Our task force is now ready to tackle the neurocysticercosis project by assessing its prevalence in the endemic region at the border of the Dominican Republic and Haiti. A pilot study has been designed to this end. We also hope to launch the epilepsy surgery program in 2009. We wish to acknowledge the contribution of our two latest additions to the Task Force, Dr Farah Lubin, who helped us look for funding for the Haiti clinic, and Dr Jose Ferreira who at the 2007 AES meeting agreed to provide additional expertise to both the neurocysticercosis and epilepsy surgery projects.
We are extremely pleased with strides made in a relatively short period of time, and we expect this project to develop further as it gains momentum. We wish to thank all the Task Force members as well as the NAC members for their availability, support and devotion to these projects.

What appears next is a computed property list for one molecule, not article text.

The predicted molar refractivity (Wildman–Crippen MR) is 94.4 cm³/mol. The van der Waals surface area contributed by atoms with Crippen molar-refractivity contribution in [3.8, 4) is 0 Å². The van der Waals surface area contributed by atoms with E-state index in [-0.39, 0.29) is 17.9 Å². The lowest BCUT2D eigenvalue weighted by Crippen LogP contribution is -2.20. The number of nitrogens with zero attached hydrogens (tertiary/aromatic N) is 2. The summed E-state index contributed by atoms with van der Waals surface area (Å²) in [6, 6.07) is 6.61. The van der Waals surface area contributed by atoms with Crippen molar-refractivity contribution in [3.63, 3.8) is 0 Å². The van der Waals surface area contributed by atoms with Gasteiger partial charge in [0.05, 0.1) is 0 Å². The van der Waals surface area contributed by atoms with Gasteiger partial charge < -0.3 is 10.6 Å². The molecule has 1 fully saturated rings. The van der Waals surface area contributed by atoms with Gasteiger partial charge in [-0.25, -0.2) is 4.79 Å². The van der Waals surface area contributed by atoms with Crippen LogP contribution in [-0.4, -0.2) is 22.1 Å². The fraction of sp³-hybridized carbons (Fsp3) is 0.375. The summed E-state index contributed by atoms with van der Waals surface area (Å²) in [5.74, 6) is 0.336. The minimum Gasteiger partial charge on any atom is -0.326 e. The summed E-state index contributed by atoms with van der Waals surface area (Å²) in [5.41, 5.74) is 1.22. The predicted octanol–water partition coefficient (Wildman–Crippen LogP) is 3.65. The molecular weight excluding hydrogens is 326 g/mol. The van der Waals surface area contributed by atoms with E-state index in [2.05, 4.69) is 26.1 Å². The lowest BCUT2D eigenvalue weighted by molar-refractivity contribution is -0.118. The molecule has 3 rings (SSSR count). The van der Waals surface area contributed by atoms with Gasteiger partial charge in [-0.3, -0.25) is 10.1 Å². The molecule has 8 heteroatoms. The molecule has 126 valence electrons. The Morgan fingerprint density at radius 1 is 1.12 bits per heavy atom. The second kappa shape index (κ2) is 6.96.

From left to right first row: Marcel Sévère (pediatrician who will review the EEGs), Daphnée Doussous (EEG technologist), Geneviève Arbour (provided support to EEG technologist), Nathalie Charles (Epilepsy nurse); second row: Lionel Carmant and Alix Elie (neurosurgeon, director of the Epilepsy Clinic)
Lionel Carmant, MD
for the North American Commission
|Update Your Subscriptions for 2009
ILAE will again offer discounted subscriptions to the world's premier titles in epilepsy research and treatment. Journals include Epilepsia, Epileptic Disorders, Epilepsy & Behavior, Epilepsy Research, Seizure, and Epilepsies. Subscriptions do not renew automatically. Go to the Web site after December 1st for current rates and an order form. The form can be submitted online or printed and mailed to ILAE Headquarters. All payments must be in US dollars.
Most ILAE Chapter members are eligible for the discounted subscriptions listed on the ILAE Web site http://www.ilae.org/visitors/Publications/Subscriptions.cfm.